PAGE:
Dear Amy:

My girlfriend and I have been together for two years. This month, she gave me an ultimatum: I give up hunting or she leaves.

Every year, my best friend and I spend the opening weekend of deer season in a cabin we built on his family's land. It is the only weekend I hunt. My friend and I don't get to spend much time together, so this weekend has been our opportunity to catch up and have a good time.

My girlfriend told me this year that she didn't want to be with someone who could kill a deer. I tried to explain that hunting helped control deer population, and that it was a better way of acquiring meat than buying beef slaughtered at an industrial farm.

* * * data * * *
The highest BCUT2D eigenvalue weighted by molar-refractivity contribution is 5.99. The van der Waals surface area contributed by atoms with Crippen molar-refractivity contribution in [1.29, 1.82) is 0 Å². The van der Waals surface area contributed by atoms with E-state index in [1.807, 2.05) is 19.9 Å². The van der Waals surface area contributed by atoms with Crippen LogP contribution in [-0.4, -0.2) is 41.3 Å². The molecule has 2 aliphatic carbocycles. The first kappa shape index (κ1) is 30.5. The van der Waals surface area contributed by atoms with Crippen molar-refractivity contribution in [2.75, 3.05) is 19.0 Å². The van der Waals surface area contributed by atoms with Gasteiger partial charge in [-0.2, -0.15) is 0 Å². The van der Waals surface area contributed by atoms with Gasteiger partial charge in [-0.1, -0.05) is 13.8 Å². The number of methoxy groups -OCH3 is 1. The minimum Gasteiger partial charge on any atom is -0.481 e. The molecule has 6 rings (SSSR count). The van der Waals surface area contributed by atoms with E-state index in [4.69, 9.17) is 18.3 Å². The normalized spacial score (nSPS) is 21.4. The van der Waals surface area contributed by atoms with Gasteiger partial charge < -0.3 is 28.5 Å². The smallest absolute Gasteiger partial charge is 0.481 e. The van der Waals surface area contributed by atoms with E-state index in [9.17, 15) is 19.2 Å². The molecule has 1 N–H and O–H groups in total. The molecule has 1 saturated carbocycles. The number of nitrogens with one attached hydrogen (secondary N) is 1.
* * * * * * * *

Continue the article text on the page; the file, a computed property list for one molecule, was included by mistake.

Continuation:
I went hunting this year against her wishes and killed a buck. She wouldn't talk to me for three days. Now, she says she will leave unless I promise to give up the sport, that if I cared about her feelings, I wouldn't hunt.

I do care about her feelings, and I don't want to upset her. But I don't think I should have to give up hunting because she doesn't like it.

What should I do?

Dear Befuddled:

Your letter shows why ultimatums don't usually work. (If I could, I'd issue an ultimatum against ultimatums.)

This issue will come up each hunting season; you now have a year of peace during which you can attempt to work out a compromise (ultimatums don't usually work; compromises almost always do).

Would your girlfriend be as unhappy if you went on this hunting excursion, enjoyed the experience but didn't kill anything? Could you square your ethical-hunting argument to keep the peace at home?

You could start by presenting these two extremes, with the goal of taking baby steps toward each other until you meet somewhere near the middle.